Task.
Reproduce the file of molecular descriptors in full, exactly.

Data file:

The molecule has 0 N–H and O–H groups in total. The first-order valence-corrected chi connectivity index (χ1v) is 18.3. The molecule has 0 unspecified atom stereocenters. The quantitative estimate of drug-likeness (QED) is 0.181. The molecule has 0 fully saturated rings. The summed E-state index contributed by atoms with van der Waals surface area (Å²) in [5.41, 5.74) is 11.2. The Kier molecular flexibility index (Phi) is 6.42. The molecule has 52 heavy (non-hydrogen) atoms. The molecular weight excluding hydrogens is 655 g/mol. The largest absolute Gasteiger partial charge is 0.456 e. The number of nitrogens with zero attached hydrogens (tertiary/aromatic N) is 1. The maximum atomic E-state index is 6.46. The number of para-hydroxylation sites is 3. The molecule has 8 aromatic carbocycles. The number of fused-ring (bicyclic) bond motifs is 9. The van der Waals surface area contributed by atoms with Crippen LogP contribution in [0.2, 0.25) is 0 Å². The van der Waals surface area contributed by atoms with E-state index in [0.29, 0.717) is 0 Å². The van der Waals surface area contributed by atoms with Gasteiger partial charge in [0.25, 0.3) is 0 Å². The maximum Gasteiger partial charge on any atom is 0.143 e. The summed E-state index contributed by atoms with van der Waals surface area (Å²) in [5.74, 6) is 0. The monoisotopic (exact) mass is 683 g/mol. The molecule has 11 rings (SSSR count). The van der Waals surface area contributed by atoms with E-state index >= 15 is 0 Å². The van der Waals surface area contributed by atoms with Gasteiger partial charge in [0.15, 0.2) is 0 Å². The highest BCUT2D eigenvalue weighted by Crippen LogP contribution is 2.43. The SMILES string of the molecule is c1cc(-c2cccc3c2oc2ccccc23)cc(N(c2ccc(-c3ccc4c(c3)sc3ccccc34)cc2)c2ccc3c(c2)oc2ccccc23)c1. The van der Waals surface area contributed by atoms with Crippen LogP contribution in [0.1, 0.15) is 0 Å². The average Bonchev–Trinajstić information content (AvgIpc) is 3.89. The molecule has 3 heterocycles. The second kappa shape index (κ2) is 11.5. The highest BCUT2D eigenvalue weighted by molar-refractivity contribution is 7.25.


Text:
The molecule has 0 N–H and O–H groups in total. The first-order valence-corrected chi connectivity index (χ1v) is 18.3. The molecule has 0 unspecified atom stereocenters. The quantitative estimate of drug-likeness (QED) is 0.181. The molecule has 0 fully saturated rings. The summed E-state index contributed by atoms with van der Waals surface area (Å²) in [5.41, 5.74) is 11.2. The Kier molecular flexibility index (Phi) is 6.42. The molecule has 52 heavy (non-hydrogen) atoms. The molecular weight excluding hydrogens is 655 g/mol. The largest absolute Gasteiger partial charge is 0.456 e. The number of nitrogens with zero attached hydrogens (tertiary/aromatic N) is 1. The maximum atomic E-state index is 6.46. The number of para-hydroxylation sites is 3. The molecule has 8 aromatic carbocycles. The number of fused-ring (bicyclic) bond motifs is 9. The van der Waals surface area contributed by atoms with Crippen LogP contribution in [0.2, 0.25) is 0 Å². The van der Waals surface area contributed by atoms with E-state index in [0.29, 0.717) is 0 Å². The van der Waals surface area contributed by atoms with Gasteiger partial charge in [0.25, 0.3) is 0 Å². The maximum Gasteiger partial charge on any atom is 0.143 e. The summed E-state index contributed by atoms with van der Waals surface area (Å²) in [5.74, 6) is 0. The monoisotopic (exact) mass is 683 g/mol. The molecule has 11 rings (SSSR count). The van der Waals surface area contributed by atoms with E-state index >= 15 is 0 Å². The van der Waals surface area contributed by atoms with Gasteiger partial charge in [0.15, 0.2) is 0 Å². The highest BCUT2D eigenvalue weighted by Crippen LogP contribution is 2.43. The SMILES string of the molecule is c1cc(-c2cccc3c2oc2ccccc23)cc(N(c2ccc(-c3ccc4c(c3)sc3ccccc34)cc2)c2ccc3c(c2)oc2ccccc23)c1. The van der Waals surface area contributed by atoms with Crippen LogP contribution in [0.1, 0.15) is 0 Å². The average Bonchev–Trinajstić information content (AvgIpc) is 3.89. The molecule has 3 heterocycles. The second kappa shape index (κ2) is 11.5. The highest BCUT2D eigenvalue weighted by molar-refractivity contribution is 7.25.